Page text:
5. Who invented the LeapPad?
The LeapPad launched in 1999 as a tablet computer for children, using technology to enrich early education and overcome barriers. For example, one feature allowed users to drag the stylus over any word on the screen to hear it read aloud. This device quickly rose to be the top-selling toy in the U.S. for two years straight.
Image credit: LeapFrog/Amazon
The LeapPad, which has now expanded to be LeapFrog Enterprises, Inc., was invented by Jim Marggraff, an engineer and entrepreneur who at the time had already helped found two technology companies. The LeapPad in particular was a significant invention in that it paved the way for learning overall to become more accessible and engaging.
Garrett Gross, Sphero Hero and Computer Literacy Teacher & Technology Coordinator at St. Mary’s School in Illinois, says, “The LeapPad technology helped teach children and adults to read, write, speak, solve math problems, and practice other essential foundational skills effectively, all while having fun throughout the entire process.”
Gross further explains the lasting impact of the LeapPad on today’s education, stating, “We actually own multiple LeapFrog products, as I believe in their mission to effectively enable and encourage users to learn through the aid of wonderful technology-based devices that focus on quality and highly engaging content.”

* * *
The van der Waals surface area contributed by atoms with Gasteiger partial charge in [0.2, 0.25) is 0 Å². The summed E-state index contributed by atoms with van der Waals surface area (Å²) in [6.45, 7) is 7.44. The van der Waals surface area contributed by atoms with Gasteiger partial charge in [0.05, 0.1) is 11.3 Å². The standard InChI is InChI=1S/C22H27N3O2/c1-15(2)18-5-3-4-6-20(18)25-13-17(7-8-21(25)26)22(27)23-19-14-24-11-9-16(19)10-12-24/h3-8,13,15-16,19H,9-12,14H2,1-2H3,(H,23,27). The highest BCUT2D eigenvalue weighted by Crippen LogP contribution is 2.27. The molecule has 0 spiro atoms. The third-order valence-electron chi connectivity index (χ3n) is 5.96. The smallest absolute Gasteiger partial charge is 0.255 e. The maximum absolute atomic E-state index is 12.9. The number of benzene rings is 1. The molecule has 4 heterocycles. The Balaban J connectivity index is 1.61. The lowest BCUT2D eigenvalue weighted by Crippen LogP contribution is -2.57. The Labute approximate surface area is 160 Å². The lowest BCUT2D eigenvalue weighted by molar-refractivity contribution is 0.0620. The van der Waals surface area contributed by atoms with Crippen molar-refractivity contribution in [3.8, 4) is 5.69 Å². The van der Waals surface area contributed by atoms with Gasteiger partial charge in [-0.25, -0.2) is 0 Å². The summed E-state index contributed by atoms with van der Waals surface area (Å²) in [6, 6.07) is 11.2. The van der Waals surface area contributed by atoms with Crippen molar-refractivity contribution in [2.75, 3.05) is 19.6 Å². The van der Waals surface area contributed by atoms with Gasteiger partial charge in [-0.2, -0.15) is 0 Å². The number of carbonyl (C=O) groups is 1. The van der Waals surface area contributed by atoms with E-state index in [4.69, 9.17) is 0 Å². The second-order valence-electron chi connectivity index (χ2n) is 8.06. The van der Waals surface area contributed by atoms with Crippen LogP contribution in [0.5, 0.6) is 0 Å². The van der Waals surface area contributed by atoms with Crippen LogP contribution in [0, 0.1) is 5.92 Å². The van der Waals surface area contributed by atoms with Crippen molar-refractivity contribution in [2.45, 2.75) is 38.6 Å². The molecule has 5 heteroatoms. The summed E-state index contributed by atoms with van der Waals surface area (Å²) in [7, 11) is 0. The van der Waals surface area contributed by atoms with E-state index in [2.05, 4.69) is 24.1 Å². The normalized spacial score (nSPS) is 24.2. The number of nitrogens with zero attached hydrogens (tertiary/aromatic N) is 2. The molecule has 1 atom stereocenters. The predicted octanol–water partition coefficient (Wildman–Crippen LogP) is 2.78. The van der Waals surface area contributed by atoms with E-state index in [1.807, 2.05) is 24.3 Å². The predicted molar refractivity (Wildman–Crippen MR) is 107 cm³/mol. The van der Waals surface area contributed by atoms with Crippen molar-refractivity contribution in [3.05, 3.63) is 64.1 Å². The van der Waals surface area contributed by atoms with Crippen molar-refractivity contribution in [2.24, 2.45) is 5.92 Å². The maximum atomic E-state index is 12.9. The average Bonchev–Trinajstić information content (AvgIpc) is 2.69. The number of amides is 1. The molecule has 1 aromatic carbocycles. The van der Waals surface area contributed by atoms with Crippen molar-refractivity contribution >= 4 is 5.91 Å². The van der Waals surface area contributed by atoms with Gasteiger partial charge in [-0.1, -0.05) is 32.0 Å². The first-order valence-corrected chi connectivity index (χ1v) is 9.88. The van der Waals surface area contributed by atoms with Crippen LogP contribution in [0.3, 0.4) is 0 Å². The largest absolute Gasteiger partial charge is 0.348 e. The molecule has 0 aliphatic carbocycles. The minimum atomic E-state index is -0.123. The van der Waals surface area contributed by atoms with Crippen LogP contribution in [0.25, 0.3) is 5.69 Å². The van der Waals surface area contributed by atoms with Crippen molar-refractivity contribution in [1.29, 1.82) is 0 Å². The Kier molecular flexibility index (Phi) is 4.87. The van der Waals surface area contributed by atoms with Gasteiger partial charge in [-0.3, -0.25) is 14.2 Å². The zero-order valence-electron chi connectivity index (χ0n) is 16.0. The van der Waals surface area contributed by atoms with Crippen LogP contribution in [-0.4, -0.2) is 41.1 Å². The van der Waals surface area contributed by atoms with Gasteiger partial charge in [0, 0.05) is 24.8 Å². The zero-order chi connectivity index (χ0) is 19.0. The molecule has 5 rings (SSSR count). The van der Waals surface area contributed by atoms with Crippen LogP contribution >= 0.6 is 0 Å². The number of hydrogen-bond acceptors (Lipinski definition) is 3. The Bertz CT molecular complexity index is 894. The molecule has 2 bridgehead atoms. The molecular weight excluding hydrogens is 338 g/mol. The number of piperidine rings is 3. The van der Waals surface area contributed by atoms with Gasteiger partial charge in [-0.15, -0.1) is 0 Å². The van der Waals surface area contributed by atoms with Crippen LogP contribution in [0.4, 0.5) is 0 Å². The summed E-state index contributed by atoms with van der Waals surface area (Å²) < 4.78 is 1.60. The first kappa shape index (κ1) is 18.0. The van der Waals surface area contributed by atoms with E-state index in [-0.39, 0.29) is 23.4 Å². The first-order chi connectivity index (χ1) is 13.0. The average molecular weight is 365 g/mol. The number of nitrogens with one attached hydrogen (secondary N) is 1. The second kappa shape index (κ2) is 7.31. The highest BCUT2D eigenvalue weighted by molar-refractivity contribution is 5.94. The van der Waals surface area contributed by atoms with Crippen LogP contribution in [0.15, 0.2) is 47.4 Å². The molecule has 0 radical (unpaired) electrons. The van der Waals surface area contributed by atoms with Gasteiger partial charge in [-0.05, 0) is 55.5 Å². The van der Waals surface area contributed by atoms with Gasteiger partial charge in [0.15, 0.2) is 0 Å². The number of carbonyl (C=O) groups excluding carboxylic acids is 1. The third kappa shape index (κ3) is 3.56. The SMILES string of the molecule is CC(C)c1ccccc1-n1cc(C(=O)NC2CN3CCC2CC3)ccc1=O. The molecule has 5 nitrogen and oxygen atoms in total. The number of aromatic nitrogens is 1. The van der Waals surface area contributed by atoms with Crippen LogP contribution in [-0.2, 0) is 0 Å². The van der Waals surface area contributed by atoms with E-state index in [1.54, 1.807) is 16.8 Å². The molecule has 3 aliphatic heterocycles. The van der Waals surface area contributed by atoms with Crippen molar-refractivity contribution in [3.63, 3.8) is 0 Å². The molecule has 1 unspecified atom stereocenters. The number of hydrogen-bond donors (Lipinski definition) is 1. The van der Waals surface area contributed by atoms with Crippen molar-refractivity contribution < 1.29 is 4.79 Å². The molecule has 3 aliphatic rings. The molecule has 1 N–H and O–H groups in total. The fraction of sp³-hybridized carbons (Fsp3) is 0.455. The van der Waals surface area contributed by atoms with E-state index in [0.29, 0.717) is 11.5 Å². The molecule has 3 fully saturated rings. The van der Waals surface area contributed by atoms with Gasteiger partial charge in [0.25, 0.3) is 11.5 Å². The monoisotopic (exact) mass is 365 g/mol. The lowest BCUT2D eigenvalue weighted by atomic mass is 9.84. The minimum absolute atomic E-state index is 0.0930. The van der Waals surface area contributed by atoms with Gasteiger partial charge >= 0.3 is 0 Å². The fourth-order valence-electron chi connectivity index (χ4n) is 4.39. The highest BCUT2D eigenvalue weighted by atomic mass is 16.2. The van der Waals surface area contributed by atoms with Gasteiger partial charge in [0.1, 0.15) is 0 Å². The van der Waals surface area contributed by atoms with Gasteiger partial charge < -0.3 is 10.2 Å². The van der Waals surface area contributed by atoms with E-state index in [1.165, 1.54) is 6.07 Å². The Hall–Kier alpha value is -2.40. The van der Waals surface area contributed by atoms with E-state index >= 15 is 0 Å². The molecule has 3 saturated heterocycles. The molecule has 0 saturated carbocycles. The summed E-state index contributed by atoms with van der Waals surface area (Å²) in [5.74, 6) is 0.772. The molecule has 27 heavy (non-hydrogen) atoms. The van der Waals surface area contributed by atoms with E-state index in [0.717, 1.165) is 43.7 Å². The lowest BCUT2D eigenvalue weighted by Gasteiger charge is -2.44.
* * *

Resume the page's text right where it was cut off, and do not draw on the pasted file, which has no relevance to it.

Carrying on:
Start Creating Inventions of Your Own with Sphero
The impact that these five inventions and their inventors have had on daily life and the way we learn, teach, and experience STEM is astronomical. Recognizing and revering contemporary creators at the same level as their historical counterparts will help show children what is possible in the modern world of inventions, a world that is rapidly evolving and ready for the next generation to take on.
Ready to start inspiring your young learners to create and innovate? Sphero’s range of STEM kits and programmable robots helps make hands-on STEM experiences accessible to you and your students.